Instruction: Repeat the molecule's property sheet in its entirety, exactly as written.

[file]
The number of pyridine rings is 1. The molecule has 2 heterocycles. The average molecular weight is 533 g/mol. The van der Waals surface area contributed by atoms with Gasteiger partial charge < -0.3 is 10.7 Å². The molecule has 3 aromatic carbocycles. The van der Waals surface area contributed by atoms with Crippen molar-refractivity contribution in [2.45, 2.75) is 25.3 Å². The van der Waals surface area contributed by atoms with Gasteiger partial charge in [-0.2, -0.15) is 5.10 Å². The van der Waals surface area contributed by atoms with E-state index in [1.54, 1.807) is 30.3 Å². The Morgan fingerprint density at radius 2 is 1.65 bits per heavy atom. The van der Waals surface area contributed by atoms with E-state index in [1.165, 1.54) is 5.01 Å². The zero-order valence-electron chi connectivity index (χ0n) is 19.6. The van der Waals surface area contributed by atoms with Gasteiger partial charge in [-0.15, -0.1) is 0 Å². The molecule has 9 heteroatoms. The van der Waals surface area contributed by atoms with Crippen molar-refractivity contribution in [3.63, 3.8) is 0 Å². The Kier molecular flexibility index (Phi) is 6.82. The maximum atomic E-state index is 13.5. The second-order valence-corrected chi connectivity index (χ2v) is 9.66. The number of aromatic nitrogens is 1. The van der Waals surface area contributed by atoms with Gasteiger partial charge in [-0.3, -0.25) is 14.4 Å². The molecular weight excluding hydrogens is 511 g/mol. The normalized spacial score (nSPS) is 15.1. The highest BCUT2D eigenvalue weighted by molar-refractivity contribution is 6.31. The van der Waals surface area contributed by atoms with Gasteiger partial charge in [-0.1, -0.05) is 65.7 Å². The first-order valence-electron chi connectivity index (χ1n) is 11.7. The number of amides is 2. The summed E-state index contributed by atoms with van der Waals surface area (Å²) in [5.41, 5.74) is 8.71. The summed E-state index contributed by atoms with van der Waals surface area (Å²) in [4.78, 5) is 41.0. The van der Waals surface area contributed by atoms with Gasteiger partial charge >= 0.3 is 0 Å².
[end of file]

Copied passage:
The number of pyridine rings is 1. The molecule has 2 heterocycles. The average molecular weight is 533 g/mol. The van der Waals surface area contributed by atoms with Gasteiger partial charge < -0.3 is 10.7 Å². The molecule has 3 aromatic carbocycles. The van der Waals surface area contributed by atoms with Crippen molar-refractivity contribution in [2.45, 2.75) is 25.3 Å². The van der Waals surface area contributed by atoms with Gasteiger partial charge in [-0.2, -0.15) is 5.10 Å². The van der Waals surface area contributed by atoms with E-state index in [1.54, 1.807) is 30.3 Å². The Morgan fingerprint density at radius 2 is 1.65 bits per heavy atom. The van der Waals surface area contributed by atoms with E-state index in [1.165, 1.54) is 5.01 Å². The zero-order valence-electron chi connectivity index (χ0n) is 19.6. The van der Waals surface area contributed by atoms with Gasteiger partial charge in [-0.15, -0.1) is 0 Å². The molecule has 9 heteroatoms. The van der Waals surface area contributed by atoms with Crippen molar-refractivity contribution in [3.63, 3.8) is 0 Å². The Kier molecular flexibility index (Phi) is 6.82. The maximum atomic E-state index is 13.5. The second-order valence-corrected chi connectivity index (χ2v) is 9.66. The number of aromatic nitrogens is 1. The van der Waals surface area contributed by atoms with Gasteiger partial charge in [-0.3, -0.25) is 14.4 Å². The molecular weight excluding hydrogens is 511 g/mol. The normalized spacial score (nSPS) is 15.1. The highest BCUT2D eigenvalue weighted by molar-refractivity contribution is 6.31. The van der Waals surface area contributed by atoms with Gasteiger partial charge in [-0.1, -0.05) is 65.7 Å². The first-order valence-electron chi connectivity index (χ1n) is 11.7. The number of amides is 2. The summed E-state index contributed by atoms with van der Waals surface area (Å²) in [5.41, 5.74) is 8.71. The summed E-state index contributed by atoms with van der Waals surface area (Å²) in [4.78, 5) is 41.0. The van der Waals surface area contributed by atoms with Gasteiger partial charge >= 0.3 is 0 Å².